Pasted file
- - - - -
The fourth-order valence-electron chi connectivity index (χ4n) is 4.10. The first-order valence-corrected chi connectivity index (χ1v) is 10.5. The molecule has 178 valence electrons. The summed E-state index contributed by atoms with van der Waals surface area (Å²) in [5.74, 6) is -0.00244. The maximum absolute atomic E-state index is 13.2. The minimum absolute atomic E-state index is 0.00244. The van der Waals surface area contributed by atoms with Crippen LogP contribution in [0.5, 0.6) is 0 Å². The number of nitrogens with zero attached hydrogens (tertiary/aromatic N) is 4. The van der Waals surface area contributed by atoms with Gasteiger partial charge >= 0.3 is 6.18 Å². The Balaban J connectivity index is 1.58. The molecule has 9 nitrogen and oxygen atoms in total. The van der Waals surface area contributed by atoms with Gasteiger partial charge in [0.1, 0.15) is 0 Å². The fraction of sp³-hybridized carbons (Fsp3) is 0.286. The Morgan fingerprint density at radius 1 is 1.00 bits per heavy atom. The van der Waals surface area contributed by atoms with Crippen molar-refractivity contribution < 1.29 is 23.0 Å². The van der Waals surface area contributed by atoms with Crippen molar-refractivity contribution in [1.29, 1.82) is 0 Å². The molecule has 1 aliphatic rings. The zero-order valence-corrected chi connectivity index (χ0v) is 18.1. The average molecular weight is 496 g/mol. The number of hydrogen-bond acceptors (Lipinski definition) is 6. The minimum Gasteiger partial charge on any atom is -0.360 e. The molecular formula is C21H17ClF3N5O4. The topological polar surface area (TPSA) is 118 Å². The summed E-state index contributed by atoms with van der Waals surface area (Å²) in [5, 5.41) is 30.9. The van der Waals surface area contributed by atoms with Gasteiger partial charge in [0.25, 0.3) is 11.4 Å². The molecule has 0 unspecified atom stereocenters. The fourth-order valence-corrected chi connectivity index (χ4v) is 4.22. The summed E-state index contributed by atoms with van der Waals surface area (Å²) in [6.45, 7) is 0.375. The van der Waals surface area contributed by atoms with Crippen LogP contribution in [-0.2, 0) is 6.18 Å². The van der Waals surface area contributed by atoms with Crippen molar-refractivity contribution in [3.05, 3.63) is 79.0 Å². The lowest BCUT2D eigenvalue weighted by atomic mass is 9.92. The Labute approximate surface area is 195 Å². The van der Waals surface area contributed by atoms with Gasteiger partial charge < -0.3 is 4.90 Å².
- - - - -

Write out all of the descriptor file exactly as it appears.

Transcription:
The fourth-order valence-electron chi connectivity index (χ4n) is 4.10. The first-order valence-corrected chi connectivity index (χ1v) is 10.5. The molecule has 178 valence electrons. The summed E-state index contributed by atoms with van der Waals surface area (Å²) in [5.74, 6) is -0.00244. The maximum absolute atomic E-state index is 13.2. The minimum absolute atomic E-state index is 0.00244. The van der Waals surface area contributed by atoms with Crippen LogP contribution in [0.5, 0.6) is 0 Å². The number of nitrogens with zero attached hydrogens (tertiary/aromatic N) is 4. The van der Waals surface area contributed by atoms with Gasteiger partial charge >= 0.3 is 6.18 Å². The Balaban J connectivity index is 1.58. The molecule has 9 nitrogen and oxygen atoms in total. The van der Waals surface area contributed by atoms with Gasteiger partial charge in [0.1, 0.15) is 0 Å². The fraction of sp³-hybridized carbons (Fsp3) is 0.286. The Morgan fingerprint density at radius 1 is 1.00 bits per heavy atom. The van der Waals surface area contributed by atoms with Crippen molar-refractivity contribution < 1.29 is 23.0 Å². The van der Waals surface area contributed by atoms with Crippen molar-refractivity contribution in [1.29, 1.82) is 0 Å². The molecule has 1 aliphatic rings. The zero-order valence-corrected chi connectivity index (χ0v) is 18.1. The average molecular weight is 496 g/mol. The number of hydrogen-bond acceptors (Lipinski definition) is 6. The minimum Gasteiger partial charge on any atom is -0.360 e. The molecular formula is C21H17ClF3N5O4. The topological polar surface area (TPSA) is 118 Å². The summed E-state index contributed by atoms with van der Waals surface area (Å²) in [5, 5.41) is 30.9. The van der Waals surface area contributed by atoms with Gasteiger partial charge in [0.25, 0.3) is 11.4 Å². The molecule has 0 unspecified atom stereocenters. The fourth-order valence-corrected chi connectivity index (χ4v) is 4.22. The summed E-state index contributed by atoms with van der Waals surface area (Å²) in [6.45, 7) is 0.375. The van der Waals surface area contributed by atoms with Crippen LogP contribution in [-0.2, 0) is 6.18 Å². The van der Waals surface area contributed by atoms with Crippen molar-refractivity contribution in [3.05, 3.63) is 79.0 Å². The lowest BCUT2D eigenvalue weighted by atomic mass is 9.92. The Labute approximate surface area is 195 Å². The van der Waals surface area contributed by atoms with Gasteiger partial charge < -0.3 is 4.90 Å².